During acquisition of a diffraction contrast tomography (DCT) scan, a poly-crystalline sample mounted on a rotation stage is illuminated with a beam of monochromatic X-rays. Upon rotation, the various crystalline regions (grains) in the sample will repeatedly reach diffraction condition, and give rise to diffraction spots which are recorded on the detector positioned downstream of the sample. These diffraction spots, which represent geometrical projections of the grain volumes, will then be isolated (segmented), and used to identify and reconstruct the originating grains [1].

Due to the assumption of absent or negligible local misorientation, DCT has traditionally only been used for the structure determination of undeformed materials. However, many interesting problems in material science are linked to deformed microstructures. When materials present a non-negligible level of deformation, the diffraction spots are distorted, and tend to stay longer on the detector, transforming into diffraction blob volumes. Both their distorted nature, and the higher tendency to overlap, quickly degrade the quality of the traditional DCT reconstruction with increasing levels of grain deformation.

A new six-dimensional framework has extended the domain of applicability of DCT to include materials with moderate intragranular orientation spread by enabling the combined reconstruction of the shape and the local orientation inside each single grain. The six-dimensional nature of the method lies in the addition of three more degrees of freedom describing the local orientation for each spatial point and the simultaneous sampling of both position-space and orientation-space. The reconstruction is then formulated as a minimisation problem where additional prior terms that model the physical properties of the grains are used to cope with the increased complexity of the six-dimensional space.

In a more recent work [2], it was shown that the newly introduced framework is not only able to perform single grain reconstructions but it also enables the reconstruction of wider regions with similar orientation inside the analysed samples, along with the possibility to use raw images for the reconstruction of those regions. This means that previously difficult conditions will now be more approachable by DCT. Some examples include highly textured or moderately deformed materials where the diffraction spots have a much higher tendency to overlap and suffer from higher levels of distortion.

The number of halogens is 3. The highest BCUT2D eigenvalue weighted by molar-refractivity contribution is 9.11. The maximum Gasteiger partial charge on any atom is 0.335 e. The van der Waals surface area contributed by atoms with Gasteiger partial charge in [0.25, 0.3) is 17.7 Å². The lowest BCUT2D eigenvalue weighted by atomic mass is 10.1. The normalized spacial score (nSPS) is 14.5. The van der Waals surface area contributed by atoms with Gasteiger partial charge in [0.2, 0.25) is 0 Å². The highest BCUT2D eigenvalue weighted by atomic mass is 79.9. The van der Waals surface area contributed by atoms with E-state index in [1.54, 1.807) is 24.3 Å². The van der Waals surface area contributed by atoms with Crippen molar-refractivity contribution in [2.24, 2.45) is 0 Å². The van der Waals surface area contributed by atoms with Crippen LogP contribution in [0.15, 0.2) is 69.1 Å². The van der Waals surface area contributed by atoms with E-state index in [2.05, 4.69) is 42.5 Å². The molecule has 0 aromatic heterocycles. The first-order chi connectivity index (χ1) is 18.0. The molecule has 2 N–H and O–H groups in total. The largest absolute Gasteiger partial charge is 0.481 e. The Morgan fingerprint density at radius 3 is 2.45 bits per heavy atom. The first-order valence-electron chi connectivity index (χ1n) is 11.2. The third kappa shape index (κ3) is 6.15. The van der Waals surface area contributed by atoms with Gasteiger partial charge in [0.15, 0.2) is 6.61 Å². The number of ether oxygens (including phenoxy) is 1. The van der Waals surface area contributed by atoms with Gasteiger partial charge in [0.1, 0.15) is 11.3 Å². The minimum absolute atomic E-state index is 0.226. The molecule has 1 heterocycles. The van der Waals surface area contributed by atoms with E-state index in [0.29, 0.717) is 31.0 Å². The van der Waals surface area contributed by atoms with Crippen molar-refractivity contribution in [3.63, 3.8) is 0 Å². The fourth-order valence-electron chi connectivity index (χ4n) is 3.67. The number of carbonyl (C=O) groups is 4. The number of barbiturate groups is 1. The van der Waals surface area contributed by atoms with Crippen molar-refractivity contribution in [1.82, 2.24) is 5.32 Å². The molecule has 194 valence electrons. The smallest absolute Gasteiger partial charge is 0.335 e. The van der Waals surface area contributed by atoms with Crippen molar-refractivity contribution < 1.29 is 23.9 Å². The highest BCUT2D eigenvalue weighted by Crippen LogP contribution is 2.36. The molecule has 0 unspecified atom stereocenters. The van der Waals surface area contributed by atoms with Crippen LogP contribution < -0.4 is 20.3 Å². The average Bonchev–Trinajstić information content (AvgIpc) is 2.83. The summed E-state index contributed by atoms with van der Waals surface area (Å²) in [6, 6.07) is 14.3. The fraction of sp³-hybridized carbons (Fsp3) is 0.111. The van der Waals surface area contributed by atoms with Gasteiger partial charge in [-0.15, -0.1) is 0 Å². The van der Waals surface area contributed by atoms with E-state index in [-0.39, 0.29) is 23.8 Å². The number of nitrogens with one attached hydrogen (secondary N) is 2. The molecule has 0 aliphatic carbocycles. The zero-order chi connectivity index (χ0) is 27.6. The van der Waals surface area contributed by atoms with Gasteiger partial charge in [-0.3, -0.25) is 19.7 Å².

Figure 151a shows the surface a NaCl sample as observed by electron backscatter diffraction (EBSD), representing the surface crystalline structure, and its comparison with different approaches by DCT. Figure 151b is a dilated volume of a traditional 3D-DCT reconstruction and Figure 151c is an undilated 6D-DCT reconstruction.

Comparison of the reconstructions obtained with different approaches

Fig. 151: Comparison of the reconstructions obtained with different approaches for the surface of a polycrystalline sample of rock salt (NaCl): (a) EBSD, (b) traditional DCT with a 2 voxels dilation, (c) 6D-DCT, (d) 6D-DCT with cluster reconstruction.

Figure 151b and 151c are missing a few of the sub-grains that were successfully identified in the EBSD measurement. Figure 151d shows an extension of the 6D-DCT reconstruction where the adjacent grains with similar orientations and belonging to a cluster of grains have been reconstructed together in a larger region of the orientation-space. Including wider regions with similar orientations in the same reconstruction has enabled the reconstruction and identification of the regions that could not be indexed by a traditional DCT analysis.

More powerful computers would permit the analysis of even more deformed materials using DCT. Materials that exhibit higher degrees of overlap and distortion of the diffraction spots, could be analysed by simply extending the sampling to the full position and orientation spaces, thereby skipping the steps of image segmentation and grain indexing, and reconstructing the full sample at the same time. These developments, together with the fast acquisition speed of DCT and the experimental compatibility with other techniques such as phase contrast tomography, open up the possibility to perform time-lapse observations of plastic deformation, coarsening, phase transformation and crack propagation in polycrystalline structural materials.


Principal publication and authors
Reconstruction of local orientation in grains using a discrete representation of orientation space,  N. Viganò (a,b,c), W. Ludwig (a,b) and  K.J. Batenburg (d,c,e), J. Appl. Cryst. 47, 1826–1840 (2014); doi: 10.1107/S1600576714020147.
(a) MATEIS, INSA Lyon (France)
(b) ESRF
(c) iMinds-Vision Lab, University of Antwerp (Belgium)
(d) CWI, Amsterdam (The Netherlands)
(e) Universiteit Leiden (The Netherland)


[1] P. Reischig et al., J. Appl. Crystallogr. 46, 297 (2013).
[2] N. Viganò et al., Sci. Rep. accepted (2015).